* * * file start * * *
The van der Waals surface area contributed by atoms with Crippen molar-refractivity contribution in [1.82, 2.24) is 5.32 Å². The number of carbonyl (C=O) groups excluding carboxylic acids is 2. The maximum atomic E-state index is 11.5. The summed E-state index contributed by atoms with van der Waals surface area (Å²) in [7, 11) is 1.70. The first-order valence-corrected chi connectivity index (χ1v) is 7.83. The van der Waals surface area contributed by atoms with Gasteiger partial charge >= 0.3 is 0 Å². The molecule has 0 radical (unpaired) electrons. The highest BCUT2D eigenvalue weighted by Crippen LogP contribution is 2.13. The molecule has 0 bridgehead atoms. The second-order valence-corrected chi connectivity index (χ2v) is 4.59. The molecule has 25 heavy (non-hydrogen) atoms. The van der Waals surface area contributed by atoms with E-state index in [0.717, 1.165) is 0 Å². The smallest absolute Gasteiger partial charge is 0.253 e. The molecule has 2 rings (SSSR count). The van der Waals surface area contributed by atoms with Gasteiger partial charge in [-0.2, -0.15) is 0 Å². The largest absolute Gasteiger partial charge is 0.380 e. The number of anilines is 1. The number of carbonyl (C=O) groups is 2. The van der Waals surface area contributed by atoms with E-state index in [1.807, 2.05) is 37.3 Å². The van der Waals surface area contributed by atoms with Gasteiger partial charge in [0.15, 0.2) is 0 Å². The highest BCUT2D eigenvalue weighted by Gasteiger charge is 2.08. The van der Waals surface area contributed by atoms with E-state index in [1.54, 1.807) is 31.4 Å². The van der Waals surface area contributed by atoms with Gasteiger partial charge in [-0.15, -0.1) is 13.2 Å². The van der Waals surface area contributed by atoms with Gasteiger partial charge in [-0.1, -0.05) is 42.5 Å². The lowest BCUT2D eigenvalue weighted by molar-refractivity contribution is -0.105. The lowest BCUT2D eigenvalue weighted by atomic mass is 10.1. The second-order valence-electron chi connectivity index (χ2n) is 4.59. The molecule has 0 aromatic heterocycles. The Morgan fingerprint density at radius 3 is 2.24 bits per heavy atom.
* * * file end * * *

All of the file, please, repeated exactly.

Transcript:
The van der Waals surface area contributed by atoms with Crippen molar-refractivity contribution in [1.82, 2.24) is 5.32 Å². The number of carbonyl (C=O) groups excluding carboxylic acids is 2. The maximum atomic E-state index is 11.5. The summed E-state index contributed by atoms with van der Waals surface area (Å²) in [7, 11) is 1.70. The first-order valence-corrected chi connectivity index (χ1v) is 7.83. The van der Waals surface area contributed by atoms with Gasteiger partial charge >= 0.3 is 0 Å². The molecule has 0 radical (unpaired) electrons. The highest BCUT2D eigenvalue weighted by Crippen LogP contribution is 2.13. The molecule has 0 bridgehead atoms. The second-order valence-corrected chi connectivity index (χ2v) is 4.59. The molecule has 25 heavy (non-hydrogen) atoms. The van der Waals surface area contributed by atoms with E-state index in [0.717, 1.165) is 0 Å². The smallest absolute Gasteiger partial charge is 0.253 e. The molecule has 2 rings (SSSR count). The van der Waals surface area contributed by atoms with Gasteiger partial charge in [-0.2, -0.15) is 0 Å². The largest absolute Gasteiger partial charge is 0.380 e. The number of anilines is 1. The number of carbonyl (C=O) groups is 2. The van der Waals surface area contributed by atoms with E-state index in [1.807, 2.05) is 37.3 Å². The van der Waals surface area contributed by atoms with Gasteiger partial charge in [0.15, 0.2) is 0 Å². The highest BCUT2D eigenvalue weighted by Gasteiger charge is 2.08. The van der Waals surface area contributed by atoms with E-state index in [1.54, 1.807) is 31.4 Å². The van der Waals surface area contributed by atoms with Gasteiger partial charge in [-0.15, -0.1) is 13.2 Å². The van der Waals surface area contributed by atoms with Gasteiger partial charge in [-0.1, -0.05) is 42.5 Å². The lowest BCUT2D eigenvalue weighted by molar-refractivity contribution is -0.105. The lowest BCUT2D eigenvalue weighted by atomic mass is 10.1. The second-order valence-electron chi connectivity index (χ2n) is 4.59. The molecule has 0 aromatic heterocycles. The Morgan fingerprint density at radius 3 is 2.24 bits per heavy atom.